32. Likewise, on the basis of the same principles, the Court held that rules which applied without distinction, namely (i) the
Portuguese and French rules which made acquisition of a shareholding above a certain level in certain undertakings subject
to prior administrative authorisation and (ii) the French legislation which enabled representatives of the State to oppose
decisions to transfer the assets of various companies or use them as security constituted an infringement.In its defence, the Portuguese Government had contended that it was necessary to pursue certain economic policy objectives,
such as choosing a strategic partner, strengthening the competitive structure of the market and modernising and improving
the efficiency of the means of production.The French Government, for its part, had argued that it was in the public interest to ensure that supplies of petroleum products
were safeguarded in the event of a crisis.The Court of Justice decided, in the first case, that economic grounds cannot serve as justification for obstacles prohibited
by the Treaty and, in the second case, that the legislation did not include sufficiently precise and objective criteria and
therefore went beyond what was necessary in order to attain the objective indicated.
33. The Belgian regime, however, merited different treatment. Under that regime, the Belgian State could oppose any transfer,
any use as security, or any change in the intended destination of lines and conduits of energy products or of certain other
strategic assets, as well as certain management decisions considered contrary to the guidelines for the country's energy policy.The Court of Justice took into account (i) the
ex post facto
nature of the powers of intervention and the strict time-limits within which they were to be exercised under the Belgian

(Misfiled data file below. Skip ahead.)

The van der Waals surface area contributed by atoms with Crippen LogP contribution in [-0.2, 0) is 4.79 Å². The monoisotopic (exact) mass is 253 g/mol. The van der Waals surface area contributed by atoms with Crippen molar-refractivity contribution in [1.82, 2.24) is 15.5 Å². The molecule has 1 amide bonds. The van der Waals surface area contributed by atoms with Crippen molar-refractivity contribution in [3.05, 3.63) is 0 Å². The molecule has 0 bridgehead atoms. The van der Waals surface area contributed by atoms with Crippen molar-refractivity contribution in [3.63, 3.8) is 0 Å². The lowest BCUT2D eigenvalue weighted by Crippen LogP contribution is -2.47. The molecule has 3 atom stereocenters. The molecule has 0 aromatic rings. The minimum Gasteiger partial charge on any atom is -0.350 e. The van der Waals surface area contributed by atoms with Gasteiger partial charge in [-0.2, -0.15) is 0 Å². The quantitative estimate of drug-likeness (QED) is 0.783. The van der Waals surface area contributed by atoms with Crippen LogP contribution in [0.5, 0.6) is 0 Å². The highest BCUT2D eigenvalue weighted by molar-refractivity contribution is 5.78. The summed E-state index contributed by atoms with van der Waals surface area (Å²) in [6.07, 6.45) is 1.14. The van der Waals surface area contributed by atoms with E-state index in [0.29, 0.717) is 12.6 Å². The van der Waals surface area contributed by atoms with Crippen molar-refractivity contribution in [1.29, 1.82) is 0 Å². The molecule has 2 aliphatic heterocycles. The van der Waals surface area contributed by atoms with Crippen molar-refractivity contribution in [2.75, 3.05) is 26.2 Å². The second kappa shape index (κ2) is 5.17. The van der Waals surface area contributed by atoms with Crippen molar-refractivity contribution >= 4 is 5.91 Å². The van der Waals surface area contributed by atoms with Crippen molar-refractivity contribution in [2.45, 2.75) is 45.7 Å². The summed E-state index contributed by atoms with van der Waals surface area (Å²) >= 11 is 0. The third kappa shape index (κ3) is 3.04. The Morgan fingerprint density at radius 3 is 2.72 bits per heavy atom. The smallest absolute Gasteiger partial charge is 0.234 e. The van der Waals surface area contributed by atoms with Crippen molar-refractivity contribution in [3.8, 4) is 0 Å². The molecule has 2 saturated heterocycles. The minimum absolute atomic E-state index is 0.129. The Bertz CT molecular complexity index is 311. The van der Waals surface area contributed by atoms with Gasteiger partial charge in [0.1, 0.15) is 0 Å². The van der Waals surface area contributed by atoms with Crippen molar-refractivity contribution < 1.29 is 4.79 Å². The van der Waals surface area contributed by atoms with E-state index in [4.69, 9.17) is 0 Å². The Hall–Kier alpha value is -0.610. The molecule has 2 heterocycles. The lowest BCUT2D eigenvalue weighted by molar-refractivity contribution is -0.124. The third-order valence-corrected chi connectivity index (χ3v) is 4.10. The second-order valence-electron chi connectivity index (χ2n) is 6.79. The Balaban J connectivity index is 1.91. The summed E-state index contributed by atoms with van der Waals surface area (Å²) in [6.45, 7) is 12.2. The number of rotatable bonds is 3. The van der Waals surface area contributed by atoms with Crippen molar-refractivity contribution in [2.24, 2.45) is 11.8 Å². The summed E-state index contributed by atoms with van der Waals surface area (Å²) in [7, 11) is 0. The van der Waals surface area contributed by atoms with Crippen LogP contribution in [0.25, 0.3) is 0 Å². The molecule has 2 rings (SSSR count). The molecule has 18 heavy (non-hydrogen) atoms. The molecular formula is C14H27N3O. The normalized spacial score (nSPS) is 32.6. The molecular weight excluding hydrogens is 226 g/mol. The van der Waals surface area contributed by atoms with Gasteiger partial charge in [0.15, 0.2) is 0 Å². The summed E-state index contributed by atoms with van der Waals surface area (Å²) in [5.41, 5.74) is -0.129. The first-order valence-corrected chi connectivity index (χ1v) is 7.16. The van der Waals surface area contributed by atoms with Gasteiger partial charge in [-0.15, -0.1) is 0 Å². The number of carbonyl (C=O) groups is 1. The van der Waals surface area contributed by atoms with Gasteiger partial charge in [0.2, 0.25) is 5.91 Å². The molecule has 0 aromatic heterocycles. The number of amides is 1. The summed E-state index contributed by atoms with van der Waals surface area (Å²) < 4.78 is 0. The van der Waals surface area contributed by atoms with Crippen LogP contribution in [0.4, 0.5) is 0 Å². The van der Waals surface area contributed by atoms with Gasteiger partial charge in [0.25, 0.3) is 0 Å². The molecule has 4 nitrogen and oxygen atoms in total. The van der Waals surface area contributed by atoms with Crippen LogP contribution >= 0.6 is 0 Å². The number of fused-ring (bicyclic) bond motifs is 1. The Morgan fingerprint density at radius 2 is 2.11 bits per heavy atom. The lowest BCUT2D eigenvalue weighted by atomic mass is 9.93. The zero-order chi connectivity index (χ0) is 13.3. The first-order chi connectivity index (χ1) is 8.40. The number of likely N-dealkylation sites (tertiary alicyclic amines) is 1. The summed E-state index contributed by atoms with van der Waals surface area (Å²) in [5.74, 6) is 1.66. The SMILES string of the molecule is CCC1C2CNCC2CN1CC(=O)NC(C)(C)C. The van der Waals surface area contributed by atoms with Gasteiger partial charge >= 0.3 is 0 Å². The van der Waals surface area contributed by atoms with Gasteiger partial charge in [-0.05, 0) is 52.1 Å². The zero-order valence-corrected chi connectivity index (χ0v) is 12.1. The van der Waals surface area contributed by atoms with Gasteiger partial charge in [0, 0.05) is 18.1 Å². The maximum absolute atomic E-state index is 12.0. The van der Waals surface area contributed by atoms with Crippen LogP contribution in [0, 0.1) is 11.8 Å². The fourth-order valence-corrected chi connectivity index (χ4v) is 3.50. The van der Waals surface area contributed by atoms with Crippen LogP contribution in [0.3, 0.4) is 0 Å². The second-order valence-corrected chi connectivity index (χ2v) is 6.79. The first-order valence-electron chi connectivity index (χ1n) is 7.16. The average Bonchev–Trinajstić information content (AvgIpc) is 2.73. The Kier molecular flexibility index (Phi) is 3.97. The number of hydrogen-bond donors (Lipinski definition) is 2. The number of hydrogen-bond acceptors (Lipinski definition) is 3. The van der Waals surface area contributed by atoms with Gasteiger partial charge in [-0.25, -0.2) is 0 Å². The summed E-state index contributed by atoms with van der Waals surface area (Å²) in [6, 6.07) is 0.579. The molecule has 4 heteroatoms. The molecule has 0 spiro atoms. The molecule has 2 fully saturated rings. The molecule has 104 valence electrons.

regime and (ii) the limited nature of the measures which could be taken (veto in respect of decisions concerning strategic
assets and specific management decisions) and which, furthermore, were only permissible when the objectives of the energy
policy might be compromised, were to be supported by a formal statement of reasons and could be the subject of an effective
review by the courts.
34. The Advocate General's duty, as defined in Article 222 EC, is, acting with complete impartiality and independence, to make,
in open court, reasoned submissions on cases brought before the Court of Justice, in order to assist the Court in the performance
of the task assigned to it. His primary duty is to suggest to the Court of Justice a solution which is legally accurate and
takes into account the logical principles of reasoned and coherent argument without which a judicial decision would be perceived
as no more than an arbitrary and unpersuasive exercise.
35. In performing this important task, I must point out to the Court of Justice the weak points of the reasoning in its judgments